Conservative Party members will gather in Manchester next week for the party's annual conference, against the backdrop of Mrs May having lost her parliamentary majority in a snap election and continued questions about cabinet unity over Brexit.

Asked about her future, Mrs May told the BBC: "I've been very clear. I've said I'm not a quitter - but there's a job for this Conservative Party in government to be doing and that's what we're getting on with.

"At this Conservative Party conference, we'll be setting out very clearly how, as Conservatives in government, we will build the road for a better future for people."


Blackcabs:

View attachment 162537

:biggrin::biggrin::biggrin:
Where you been hiding all week
At last

You remember what I said before tsunami

http://www.bbc.com/news/technology-41413290
 

Ubermpv

Well-Known Member
The worst thing that ever happened to private hire was uber 1970s prices,The answer is simple
Charge a decent rate and a decent minimun fare,and bring it up to 2017 prices.
And I am a private hire driver local office in the suburbs in Kent £2.20 a mile and
that is not enough really.
I agree uber rates are not the best but for me it's just a ends to a means. I'm soon to give up ph anyway. To do forex trading full time. Seems at long last after losing money struggling I'm starting to make head way.

But even when I do give this up I'll still support uber over the old tatty tractor cabs any day of the week. In my opinion they need to go bunch of crooks stealing from the public daily!

Where you been hiding all week
At last

You remember what I said before tsunami

http://www.bbc.com/news/technology-41413290
Why don't you post that after the 30th momo haha.
 

Bettysmalls

Well-Known Member
Are you deluded uber isn't going anywhere even the prime minister expect uber to stay you are done you making a fool of yourself now. Give it up.
Uber are just going through the motions to upset tfl and prolong their demise everyone has turned against you everyday new law suits against you plus even if you do get your license back you’ll see some massive changes, changes that Uber do not want , I’d get your hat and coat if I was you.
 

London's Finest

Well-Known Member
Oh dear even the prime minster you voted for at the last election ain't supporting you BC drivers. Haha your lot are the joke of the town time to give it up Hahaha.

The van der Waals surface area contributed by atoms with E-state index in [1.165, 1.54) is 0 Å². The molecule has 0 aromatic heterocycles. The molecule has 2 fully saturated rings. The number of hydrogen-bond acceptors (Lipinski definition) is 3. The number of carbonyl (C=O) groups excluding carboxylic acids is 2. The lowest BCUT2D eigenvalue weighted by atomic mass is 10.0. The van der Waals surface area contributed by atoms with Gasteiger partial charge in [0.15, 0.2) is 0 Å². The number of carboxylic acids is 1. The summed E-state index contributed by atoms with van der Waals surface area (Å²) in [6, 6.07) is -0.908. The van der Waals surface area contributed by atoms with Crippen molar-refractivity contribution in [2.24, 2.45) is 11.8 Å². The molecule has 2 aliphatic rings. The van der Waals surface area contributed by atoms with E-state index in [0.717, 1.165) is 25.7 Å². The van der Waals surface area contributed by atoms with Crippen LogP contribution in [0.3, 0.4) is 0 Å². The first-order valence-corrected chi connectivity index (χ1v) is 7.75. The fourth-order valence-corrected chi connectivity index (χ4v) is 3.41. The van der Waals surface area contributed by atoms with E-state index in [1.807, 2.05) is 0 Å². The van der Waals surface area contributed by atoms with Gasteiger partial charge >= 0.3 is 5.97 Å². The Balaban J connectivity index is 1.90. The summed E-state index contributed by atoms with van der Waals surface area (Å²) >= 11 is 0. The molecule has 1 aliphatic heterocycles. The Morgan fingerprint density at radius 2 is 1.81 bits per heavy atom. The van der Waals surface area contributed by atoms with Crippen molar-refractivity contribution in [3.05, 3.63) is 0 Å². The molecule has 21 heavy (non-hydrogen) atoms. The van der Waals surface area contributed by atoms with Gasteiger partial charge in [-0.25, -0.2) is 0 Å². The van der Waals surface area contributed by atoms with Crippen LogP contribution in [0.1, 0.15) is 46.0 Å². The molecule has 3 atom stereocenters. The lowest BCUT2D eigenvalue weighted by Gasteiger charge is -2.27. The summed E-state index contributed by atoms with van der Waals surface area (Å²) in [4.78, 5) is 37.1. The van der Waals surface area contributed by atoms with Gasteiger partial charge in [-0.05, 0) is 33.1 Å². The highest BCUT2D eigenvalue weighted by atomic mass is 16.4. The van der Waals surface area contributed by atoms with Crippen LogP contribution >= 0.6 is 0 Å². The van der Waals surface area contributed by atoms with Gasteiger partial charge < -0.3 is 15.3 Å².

Nope. Read what she actually says rather than what you think it says about BC 's.
"but what I want to see is a level playing field between the private firms and our wonderful London taxis, our black cabs, our great national institution."
At this moment I think Uber is the joke of the town, grovelling to anyone that will listen to their pathetic pleas for leniency.
Black cabs are going nowhere, of course she's worried about jobs, she's head of a government that's just posted the best employment figures in years but we have a Mayor who is Labour. Just keep your fingers crossed he can be bought.
 

Momo11

Well-Known Member
I agree uber rates are not the best but for me it's just a ends to a means. I'm soon to give up ph anyway. To do forex trading full time. Seems at long last after losing money struggling I'm starting to make head way.

But even when I do give this up I'll still support uber over the old tatty tractor cabs any day of the week. In my opinion they need to go bunch of crooks stealing from the public daily!


Why don't you post that after the 30th momo haha.
Mpv
Even my cat know that conservative are pro uber nothing new
 

Samuelpepys

Active Member
She is so weak.Screws the country with austerity then magically finds £1billion to give to northern ireland terrorists.
May has zero credibility.
Jezzas in charge...she's just keeping his seat warm.
She'll soon change her tune when the judges refuse employment appeal.
 

London's Finest

Well-Known Member
I agree uber rates are not the best but for me it's just a ends to a means. I'm soon to give up ph anyway. To do forex trading full time. Seems at long last after losing money struggling I'm starting to make head way.

But even when I do give this up I'll still support uber over the old tatty tractor cabs any day of the week. In my opinion they need to go bunch of crooks stealing from the public daily!


Why don't you post that after the 30th momo haha.
So you agree Uber rates are too low, probably chase every surge that appears and accuse BC's of being crooks.
One day, before you retire from the game, obviously earning peanuts at the moment,(pmsl) I'm hoping you'll make a sensible post, rather than a heated one reflecting your envy and jealousy.